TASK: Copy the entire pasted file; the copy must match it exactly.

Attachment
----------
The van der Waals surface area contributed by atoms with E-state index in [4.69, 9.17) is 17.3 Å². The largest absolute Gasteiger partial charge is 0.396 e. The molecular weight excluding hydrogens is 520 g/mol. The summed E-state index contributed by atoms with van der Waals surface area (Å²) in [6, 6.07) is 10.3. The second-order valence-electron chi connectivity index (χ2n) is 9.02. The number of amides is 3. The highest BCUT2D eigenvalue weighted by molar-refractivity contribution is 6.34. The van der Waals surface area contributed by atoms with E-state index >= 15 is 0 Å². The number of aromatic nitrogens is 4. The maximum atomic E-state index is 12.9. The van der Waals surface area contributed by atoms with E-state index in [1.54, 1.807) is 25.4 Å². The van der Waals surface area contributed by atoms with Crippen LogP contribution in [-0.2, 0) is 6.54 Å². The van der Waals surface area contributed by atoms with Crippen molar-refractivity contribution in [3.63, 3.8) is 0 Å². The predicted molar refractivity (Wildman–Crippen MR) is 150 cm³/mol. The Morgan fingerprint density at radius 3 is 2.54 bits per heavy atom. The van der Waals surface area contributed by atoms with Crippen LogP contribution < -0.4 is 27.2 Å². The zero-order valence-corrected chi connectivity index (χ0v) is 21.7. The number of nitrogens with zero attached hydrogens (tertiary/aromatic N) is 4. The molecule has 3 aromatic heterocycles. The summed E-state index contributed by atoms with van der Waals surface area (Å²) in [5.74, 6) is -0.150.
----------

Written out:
The van der Waals surface area contributed by atoms with E-state index in [4.69, 9.17) is 17.3 Å². The largest absolute Gasteiger partial charge is 0.396 e. The molecular weight excluding hydrogens is 520 g/mol. The summed E-state index contributed by atoms with van der Waals surface area (Å²) in [6, 6.07) is 10.3. The second-order valence-electron chi connectivity index (χ2n) is 9.02. The number of amides is 3. The highest BCUT2D eigenvalue weighted by molar-refractivity contribution is 6.34. The van der Waals surface area contributed by atoms with E-state index >= 15 is 0 Å². The number of aromatic nitrogens is 4. The maximum atomic E-state index is 12.9. The van der Waals surface area contributed by atoms with E-state index in [1.54, 1.807) is 25.4 Å². The van der Waals surface area contributed by atoms with Crippen LogP contribution in [-0.2, 0) is 6.54 Å². The van der Waals surface area contributed by atoms with Crippen molar-refractivity contribution in [3.63, 3.8) is 0 Å². The predicted molar refractivity (Wildman–Crippen MR) is 150 cm³/mol. The Morgan fingerprint density at radius 3 is 2.54 bits per heavy atom. The van der Waals surface area contributed by atoms with Crippen LogP contribution < -0.4 is 27.2 Å². The zero-order valence-corrected chi connectivity index (χ0v) is 21.7. The number of nitrogens with zero attached hydrogens (tertiary/aromatic N) is 4. The molecule has 3 aromatic heterocycles. The summed E-state index contributed by atoms with van der Waals surface area (Å²) in [5.74, 6) is -0.150.